- 1 Introduction
- 2 The Kerberos Key Distribution Center (KDC)
- 3 Setting up a KDC
- 4 Creating Kerberos Principals
- 4.1 Kerberos principal name conventions
- 4.2 Kerberos service principals and passwords
- 4.3 Creating Kerberos principals on Linux
- 4.4 Creating Kerberos principals on Windows
- 5 Troubleshooting
- 6 Appendix: Configuring Kerberos for SWA Cross-Server Delegate Functionality
Kerberos can be used as an authentication and network security system for Scalix in a number of areas:
- Single-Server Installations (including Scalix Community Edition and CE Raw)
- External Authentication source for username/password authentication of Scalix users
- Single Sign On for domain member PCs running Microsoft Windows and Outlook
- IMAP authentication for Kerberos-capable clients
- Multi-Server Installations (in addition to the above)
- Additional network communications security for distributed SAC configurations
- Cross-Server trust relationships for SWA resource booking and delegate functionality
The Kerberos Key Distribution Center (KDC)
For all applications of Kerberos security described above, a Kerberos KDC must be setup. This will act as a central repository for authentication data or - in Kerberos-speak - as a "trusted 3rd party". In a multi-server environment, only one KDC needs to be set up.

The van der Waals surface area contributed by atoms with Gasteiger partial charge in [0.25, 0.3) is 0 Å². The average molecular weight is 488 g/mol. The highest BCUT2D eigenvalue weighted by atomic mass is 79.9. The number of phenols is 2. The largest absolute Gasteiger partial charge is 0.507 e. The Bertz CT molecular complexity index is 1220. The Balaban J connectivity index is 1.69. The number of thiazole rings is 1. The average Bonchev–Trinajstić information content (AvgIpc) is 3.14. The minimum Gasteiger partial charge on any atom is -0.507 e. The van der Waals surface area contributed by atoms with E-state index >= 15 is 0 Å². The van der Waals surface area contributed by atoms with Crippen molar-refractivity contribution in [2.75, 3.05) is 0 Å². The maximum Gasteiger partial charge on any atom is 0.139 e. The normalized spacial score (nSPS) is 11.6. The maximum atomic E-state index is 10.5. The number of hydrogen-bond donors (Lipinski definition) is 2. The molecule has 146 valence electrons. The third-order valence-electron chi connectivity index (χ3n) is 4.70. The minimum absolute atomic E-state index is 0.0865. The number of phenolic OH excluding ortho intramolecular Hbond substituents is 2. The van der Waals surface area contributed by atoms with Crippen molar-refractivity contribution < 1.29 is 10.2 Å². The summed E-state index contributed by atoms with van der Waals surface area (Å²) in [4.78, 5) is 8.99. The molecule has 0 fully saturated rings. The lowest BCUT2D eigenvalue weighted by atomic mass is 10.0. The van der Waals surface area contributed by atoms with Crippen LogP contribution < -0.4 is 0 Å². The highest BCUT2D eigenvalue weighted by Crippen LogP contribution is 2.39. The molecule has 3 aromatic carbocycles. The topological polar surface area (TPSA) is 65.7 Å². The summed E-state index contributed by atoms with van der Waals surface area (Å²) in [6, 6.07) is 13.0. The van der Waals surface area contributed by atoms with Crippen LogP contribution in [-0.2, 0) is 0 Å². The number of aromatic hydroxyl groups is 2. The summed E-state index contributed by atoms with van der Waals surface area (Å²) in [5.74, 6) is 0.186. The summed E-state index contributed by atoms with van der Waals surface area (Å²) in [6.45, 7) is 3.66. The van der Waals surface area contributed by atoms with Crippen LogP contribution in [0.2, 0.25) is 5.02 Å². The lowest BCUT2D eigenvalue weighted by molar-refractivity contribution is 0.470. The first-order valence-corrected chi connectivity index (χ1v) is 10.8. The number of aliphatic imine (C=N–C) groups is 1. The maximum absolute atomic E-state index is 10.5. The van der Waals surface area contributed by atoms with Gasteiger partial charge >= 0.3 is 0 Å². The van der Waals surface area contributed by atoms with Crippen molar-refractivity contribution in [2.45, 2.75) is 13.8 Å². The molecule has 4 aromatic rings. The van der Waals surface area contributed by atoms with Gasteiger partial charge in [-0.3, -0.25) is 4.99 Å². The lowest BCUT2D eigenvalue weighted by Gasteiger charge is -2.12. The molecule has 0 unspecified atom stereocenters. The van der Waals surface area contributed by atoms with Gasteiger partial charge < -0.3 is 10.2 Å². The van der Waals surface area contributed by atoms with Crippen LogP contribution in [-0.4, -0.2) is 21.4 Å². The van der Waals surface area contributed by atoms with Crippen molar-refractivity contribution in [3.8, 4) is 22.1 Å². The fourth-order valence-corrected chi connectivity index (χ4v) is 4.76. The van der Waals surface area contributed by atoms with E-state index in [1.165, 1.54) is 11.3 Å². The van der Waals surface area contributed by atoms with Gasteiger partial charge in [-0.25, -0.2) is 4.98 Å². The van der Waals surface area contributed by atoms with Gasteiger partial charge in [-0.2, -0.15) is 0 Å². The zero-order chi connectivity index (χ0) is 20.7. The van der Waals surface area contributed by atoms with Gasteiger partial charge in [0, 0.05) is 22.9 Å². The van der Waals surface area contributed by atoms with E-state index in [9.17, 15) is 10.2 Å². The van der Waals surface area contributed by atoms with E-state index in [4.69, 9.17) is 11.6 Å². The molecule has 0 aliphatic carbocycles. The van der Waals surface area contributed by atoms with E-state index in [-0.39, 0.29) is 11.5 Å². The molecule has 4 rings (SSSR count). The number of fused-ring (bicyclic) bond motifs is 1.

In Scalix environments, two types of KDCs are commonly used:
- Linux-based KDC based on the MIT or Heimdal OpenSource Kerberos implementation. Note: If you have the choice, it is recommended to use the MIT implementation; MIT is the inventor of the Kerberos protocol, therefore MIT is the official "reference" implementation of the service. Heimdal was created as a European project, because MIT's software could previously not be used outside the US because of export restrictions around encryption technology involved. Most of these restrictions have been lifted, however.
- Windows-based KDC based on a Windows 2000 or 2003 Server domain controller. This is setup automatically when you configure Active Directory on your Windows server.
Each entity in Kerberos that has a identity on the network is referred to as a principal. Principals can represent users and services; each entity involved in authentication must have it's associated principal, for example if Mr. User wants to use a Scalix IMAP server, two principals are involved - one for Mr. User (a user principal) and one representing the Scalix IMAP server (a server principal).
Setting up a KDC